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Open Banking is coming to Hong Kong

We are about to witness the creation of two pieces of regulation that provide a catalyst for much improved banking services for consumers. In the short term, its impact will arguably be larger than the much talked-about block-chain and AI revolution. We are talking about Hong Kong’s policy frameworks for digital open banking and online financial advice. Open banking (https://openbankproject.com) is a global regulatory trend. While the UK and the EU are leading the way with legislation, many South-East Asian markets are following suit. Similarly, the popularity and widespread availability of digital advisory platforms has prompted many regulators to define and clarify the rules in this new space. 

Separate pieces of legislation working towards a common goal 

Recent guidelines from two different government agencies are compatible, complementary and mutually reinforcing. 

The Securities and Futures Commission’s guidelines on online distribution and advisory platforms (http://www.sfc.hk/web/EN/assets/components/codes/files-current/web/guidelines/guidelines-on-online-distribution-and-advisory-platforms/guidelines-on-online-distribution-and-advisory-platforms.pdf) highlight that digital wealth management platforms are subject to the Suitability Requirement, as set out in paragraph 5.2 of the SFC Code of Conduct. Such platforms must ensure the suitability of investment or trade recommendations considering the client’s risk preference and financial position. In a fragmented financial landscape, a complete picture of a client’s financial health is near impossible to construct, leading to an inaccurate suitability assessment. A holistic view of personal finances considers financial statements and transactions from various sources, including broking and bank accounts from different institutions, the norm in a market like Hong Kong, as well as loans, credit cards, insurances and other relevant assets or liabilities. This is where open banking comes in. 

Towards an informed decision 

For the reasons cited above, one of the most successful examples of recent financial services technology are aggregators that pool client data from several banks into one consolidated view. Presently, most aggregators rely on clients providing their login details to online banking services, and data is retrieved in a non-standardised and unstructured way between different institutions. Open banking facilitates, if not mandates, aggregation of dispersed financial data in a structured manner.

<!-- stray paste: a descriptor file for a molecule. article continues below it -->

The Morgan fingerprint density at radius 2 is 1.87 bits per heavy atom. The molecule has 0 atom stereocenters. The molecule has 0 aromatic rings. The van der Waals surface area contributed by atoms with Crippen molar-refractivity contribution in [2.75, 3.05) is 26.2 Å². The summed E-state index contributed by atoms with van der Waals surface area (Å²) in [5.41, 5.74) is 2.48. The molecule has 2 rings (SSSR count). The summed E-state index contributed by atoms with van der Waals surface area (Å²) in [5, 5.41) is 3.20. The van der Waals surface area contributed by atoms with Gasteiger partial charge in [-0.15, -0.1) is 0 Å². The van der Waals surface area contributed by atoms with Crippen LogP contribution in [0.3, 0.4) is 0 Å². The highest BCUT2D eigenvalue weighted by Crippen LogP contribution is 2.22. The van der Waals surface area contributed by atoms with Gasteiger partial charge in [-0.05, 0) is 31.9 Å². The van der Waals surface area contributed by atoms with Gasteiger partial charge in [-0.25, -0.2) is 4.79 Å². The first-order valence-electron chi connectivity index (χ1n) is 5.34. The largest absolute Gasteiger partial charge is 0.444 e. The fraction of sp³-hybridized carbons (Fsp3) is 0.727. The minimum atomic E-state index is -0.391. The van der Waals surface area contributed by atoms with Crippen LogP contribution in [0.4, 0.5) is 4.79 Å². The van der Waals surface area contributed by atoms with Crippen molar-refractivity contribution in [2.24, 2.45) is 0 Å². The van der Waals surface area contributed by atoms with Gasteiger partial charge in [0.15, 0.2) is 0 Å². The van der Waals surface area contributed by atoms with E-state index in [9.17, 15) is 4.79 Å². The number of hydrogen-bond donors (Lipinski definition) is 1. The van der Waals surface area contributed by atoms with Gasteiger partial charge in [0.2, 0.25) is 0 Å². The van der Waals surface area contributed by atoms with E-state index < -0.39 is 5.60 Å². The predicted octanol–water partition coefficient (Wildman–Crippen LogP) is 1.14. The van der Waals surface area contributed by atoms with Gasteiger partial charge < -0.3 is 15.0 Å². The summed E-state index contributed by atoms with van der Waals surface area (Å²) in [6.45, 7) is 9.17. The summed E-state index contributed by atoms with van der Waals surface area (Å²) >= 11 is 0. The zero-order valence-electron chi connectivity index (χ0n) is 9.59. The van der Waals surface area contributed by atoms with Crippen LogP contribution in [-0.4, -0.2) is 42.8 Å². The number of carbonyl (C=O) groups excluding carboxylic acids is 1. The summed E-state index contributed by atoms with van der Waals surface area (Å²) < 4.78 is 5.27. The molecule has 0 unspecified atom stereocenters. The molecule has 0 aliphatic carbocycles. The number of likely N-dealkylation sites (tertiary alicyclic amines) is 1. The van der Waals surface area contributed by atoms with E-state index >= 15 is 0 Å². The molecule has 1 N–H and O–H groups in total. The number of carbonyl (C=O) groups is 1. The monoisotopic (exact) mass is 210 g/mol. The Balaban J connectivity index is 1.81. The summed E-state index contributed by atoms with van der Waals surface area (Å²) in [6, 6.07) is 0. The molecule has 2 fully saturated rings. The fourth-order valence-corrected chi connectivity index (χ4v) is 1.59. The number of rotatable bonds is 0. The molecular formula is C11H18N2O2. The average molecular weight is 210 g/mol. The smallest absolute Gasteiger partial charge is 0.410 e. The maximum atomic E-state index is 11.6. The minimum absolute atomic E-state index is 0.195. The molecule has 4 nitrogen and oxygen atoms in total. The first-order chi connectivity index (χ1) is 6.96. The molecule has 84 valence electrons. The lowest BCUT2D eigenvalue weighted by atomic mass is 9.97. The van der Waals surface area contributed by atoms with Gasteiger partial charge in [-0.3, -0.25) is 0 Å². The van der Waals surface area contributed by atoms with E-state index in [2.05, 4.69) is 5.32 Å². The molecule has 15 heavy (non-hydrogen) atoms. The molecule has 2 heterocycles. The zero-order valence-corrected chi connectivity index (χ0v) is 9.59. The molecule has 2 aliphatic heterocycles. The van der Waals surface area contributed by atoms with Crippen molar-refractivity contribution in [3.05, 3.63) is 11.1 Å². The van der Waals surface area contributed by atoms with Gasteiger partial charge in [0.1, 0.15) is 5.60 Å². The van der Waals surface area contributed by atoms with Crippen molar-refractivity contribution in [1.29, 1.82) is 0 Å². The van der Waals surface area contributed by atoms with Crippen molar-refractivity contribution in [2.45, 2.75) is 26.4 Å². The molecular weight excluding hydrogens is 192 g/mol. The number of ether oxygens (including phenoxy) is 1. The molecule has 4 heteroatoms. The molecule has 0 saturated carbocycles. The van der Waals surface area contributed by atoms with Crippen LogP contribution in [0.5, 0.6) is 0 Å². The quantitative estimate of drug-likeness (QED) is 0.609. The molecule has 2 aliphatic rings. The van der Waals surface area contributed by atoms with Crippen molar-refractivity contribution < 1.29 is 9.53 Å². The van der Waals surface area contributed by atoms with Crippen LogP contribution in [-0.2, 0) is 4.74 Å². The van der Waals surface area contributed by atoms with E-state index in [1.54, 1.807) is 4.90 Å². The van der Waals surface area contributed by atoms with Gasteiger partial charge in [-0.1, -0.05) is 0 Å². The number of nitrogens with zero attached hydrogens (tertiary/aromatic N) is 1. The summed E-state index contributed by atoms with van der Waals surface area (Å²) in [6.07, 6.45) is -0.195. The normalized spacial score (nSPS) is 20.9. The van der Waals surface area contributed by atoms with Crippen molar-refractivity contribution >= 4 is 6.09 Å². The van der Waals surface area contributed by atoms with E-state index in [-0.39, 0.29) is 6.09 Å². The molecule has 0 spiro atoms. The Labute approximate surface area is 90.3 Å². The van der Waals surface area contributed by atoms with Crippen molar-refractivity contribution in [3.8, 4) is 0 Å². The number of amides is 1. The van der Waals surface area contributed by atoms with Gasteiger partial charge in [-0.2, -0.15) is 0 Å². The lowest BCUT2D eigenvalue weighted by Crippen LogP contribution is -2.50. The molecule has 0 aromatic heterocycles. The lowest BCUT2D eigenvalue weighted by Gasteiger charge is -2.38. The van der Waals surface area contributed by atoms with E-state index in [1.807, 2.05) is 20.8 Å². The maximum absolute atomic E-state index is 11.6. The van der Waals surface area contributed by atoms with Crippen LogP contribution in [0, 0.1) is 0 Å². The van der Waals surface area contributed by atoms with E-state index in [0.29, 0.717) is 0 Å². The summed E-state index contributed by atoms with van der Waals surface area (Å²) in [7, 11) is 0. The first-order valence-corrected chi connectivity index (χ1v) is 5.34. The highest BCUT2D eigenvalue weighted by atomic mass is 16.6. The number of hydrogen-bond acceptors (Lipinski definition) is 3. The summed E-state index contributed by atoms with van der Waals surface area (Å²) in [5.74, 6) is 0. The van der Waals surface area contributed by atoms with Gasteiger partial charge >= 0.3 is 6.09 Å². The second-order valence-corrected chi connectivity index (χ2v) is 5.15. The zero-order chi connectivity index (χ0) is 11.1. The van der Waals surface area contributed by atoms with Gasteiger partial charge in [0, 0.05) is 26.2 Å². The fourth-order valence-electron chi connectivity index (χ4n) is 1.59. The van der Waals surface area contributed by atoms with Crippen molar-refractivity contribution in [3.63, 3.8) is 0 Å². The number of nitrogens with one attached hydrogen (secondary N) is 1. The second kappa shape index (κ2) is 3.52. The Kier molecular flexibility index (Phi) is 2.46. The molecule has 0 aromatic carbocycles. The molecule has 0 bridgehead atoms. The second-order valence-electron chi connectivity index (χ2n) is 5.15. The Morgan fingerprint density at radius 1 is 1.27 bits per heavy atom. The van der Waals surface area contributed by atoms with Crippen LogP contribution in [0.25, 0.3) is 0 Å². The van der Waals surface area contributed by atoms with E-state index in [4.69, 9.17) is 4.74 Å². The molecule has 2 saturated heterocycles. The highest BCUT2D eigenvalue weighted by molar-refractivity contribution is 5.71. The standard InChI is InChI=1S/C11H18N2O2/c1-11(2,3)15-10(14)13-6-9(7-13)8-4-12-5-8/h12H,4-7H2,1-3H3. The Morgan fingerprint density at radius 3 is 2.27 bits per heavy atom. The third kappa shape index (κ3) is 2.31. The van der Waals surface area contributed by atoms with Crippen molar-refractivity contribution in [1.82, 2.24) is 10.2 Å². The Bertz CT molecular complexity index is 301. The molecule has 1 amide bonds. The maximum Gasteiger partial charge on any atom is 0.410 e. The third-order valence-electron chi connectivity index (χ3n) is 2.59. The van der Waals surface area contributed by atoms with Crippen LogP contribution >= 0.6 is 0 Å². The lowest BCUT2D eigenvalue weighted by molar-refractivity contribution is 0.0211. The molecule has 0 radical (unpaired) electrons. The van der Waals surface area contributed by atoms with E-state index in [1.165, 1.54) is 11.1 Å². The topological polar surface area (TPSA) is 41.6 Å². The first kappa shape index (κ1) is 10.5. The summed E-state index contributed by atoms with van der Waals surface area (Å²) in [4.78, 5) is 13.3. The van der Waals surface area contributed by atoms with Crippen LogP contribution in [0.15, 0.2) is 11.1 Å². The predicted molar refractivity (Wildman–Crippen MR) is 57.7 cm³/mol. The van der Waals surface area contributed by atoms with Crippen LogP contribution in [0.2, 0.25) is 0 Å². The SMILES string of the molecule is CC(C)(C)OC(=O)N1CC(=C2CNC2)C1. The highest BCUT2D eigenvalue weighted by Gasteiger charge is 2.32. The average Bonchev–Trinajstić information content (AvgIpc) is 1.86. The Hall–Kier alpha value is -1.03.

The full picture – open banking requires APIs and standards 

Electronic sharing of financial data between different parties is best done through a set of rules that allow different types of software to communicate with each other, known as an Application Programming Interface or API. Banks cannot restrict access to a client’s data once permission has been given for it to be shared, securely, with other institutions. Open banking creates its own financial ecosystem when all banks and third parties rely on the same technical specifications, i.e. standards regarding architecture, security and data definition. To quote the HKMA “the maximum benefits of Open API could be obtained if, ideally, all banks offered exactly the same set of Open API functions so that third party service providers (TSP) only need to develop their software once, and then it could be used to connect to all banks without the need for further customisation.” (www.hkma.gov.hk/media/eng/doc/key-functions/finanical-infrastructure/infrastructure/20180111e1.pdf) 

The separation of financial services and banking 

The advent of open banking together with a legal basis for digital advisory platforms herald the arrival of third party providers concentrating on delivering a superior online experience and enabling better financial decisions across custodians, banks and brokers.  

One example of existing third-party services include specialised personal budgeting and money management applications. These services operate at a more comprehensive and detailed level than consumer banks can offer. Another example is the analysis of portfolio risk and positioning across multiple investment accounts. Closing the circle between open banking and online advisory will be the aggregation of financial data, followed by centralised analysis and order generation, and, finally, decentralised execution through banks – all done on one single integrated platform. 

Banks on the other hand benefit by extending to their clients an enhanced range of specialised services through external providers, while retaining the core banking functions of safeguarding assets, lending and transacting. While technological complexities and concerns regarding security might not make open banking in Asia a reality overnight, the first step is about to happen.  

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